A Professional Dilemma

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My profession is one that is slowly making a comeback in the United States and all over the world.  When most people hear that I am a doula, they look confused and ask me what that is.  I explain, they say it is cool, and then probably forget all about it.

More often than not I come across people that are very defensive about their births and tell me my job is an unnecessary expense and I push my own agenda during birth and truly don’t help the mother.

And then proceed to tell me a story of someone they knew that hired a doula and ended up being left alone because the doula was no help and truly didn’t know what she was doing.  It turns into me becoming very angry and them not listening to the studies I talk about and saying I just pick and choose who I listen to.

Lately, it just hasn’t ended well.

One of my friends has recently decided not to hire a doula.  And I am completely okay with that! Every woman should have the option to hire one and should make the decision themselves.  It is their birth, not mine.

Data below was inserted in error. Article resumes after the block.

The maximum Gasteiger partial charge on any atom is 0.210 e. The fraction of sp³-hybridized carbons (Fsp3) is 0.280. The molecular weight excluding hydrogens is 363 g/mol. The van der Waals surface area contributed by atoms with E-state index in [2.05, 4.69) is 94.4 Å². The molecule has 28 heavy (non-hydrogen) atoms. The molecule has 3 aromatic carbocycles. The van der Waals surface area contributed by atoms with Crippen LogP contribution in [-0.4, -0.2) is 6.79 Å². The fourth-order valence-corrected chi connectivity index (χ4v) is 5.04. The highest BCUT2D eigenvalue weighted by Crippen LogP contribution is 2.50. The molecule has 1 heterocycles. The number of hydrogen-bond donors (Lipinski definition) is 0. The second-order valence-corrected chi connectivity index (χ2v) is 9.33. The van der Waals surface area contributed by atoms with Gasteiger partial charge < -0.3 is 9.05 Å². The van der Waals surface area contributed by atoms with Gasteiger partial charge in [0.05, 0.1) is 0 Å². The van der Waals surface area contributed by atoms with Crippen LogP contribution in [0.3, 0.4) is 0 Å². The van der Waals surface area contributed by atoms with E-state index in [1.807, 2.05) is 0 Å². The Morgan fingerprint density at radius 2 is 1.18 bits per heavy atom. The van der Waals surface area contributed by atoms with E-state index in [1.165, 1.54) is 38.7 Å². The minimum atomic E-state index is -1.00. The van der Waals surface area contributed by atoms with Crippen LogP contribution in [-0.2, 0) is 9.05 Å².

My only problem with this is that a lot have been commenting on this and also her comments have truly been bothering me.

Right now, I don’t charge for my doula services.  I truly do it to learn and to help women.  I don’t care if there is a paycheck involved.  It is what I love to do!

Does this make me less qualified to attend births than anyone else?  Does certifying in your profession make it so you shouldn’t be hired just because you aren’t “experienced yet”?

And if this was the only problem, my life would be great.

All across the internet and in the “real world” there are women telling other women that doulas are truly an unnecessary expense when children are already so expensive.  And yet, you never hear a woman tell another woman that the expensive crib or video monitor, or angel pad is an unnecessary expense.  They are always told that those are what is truly needed to have a baby.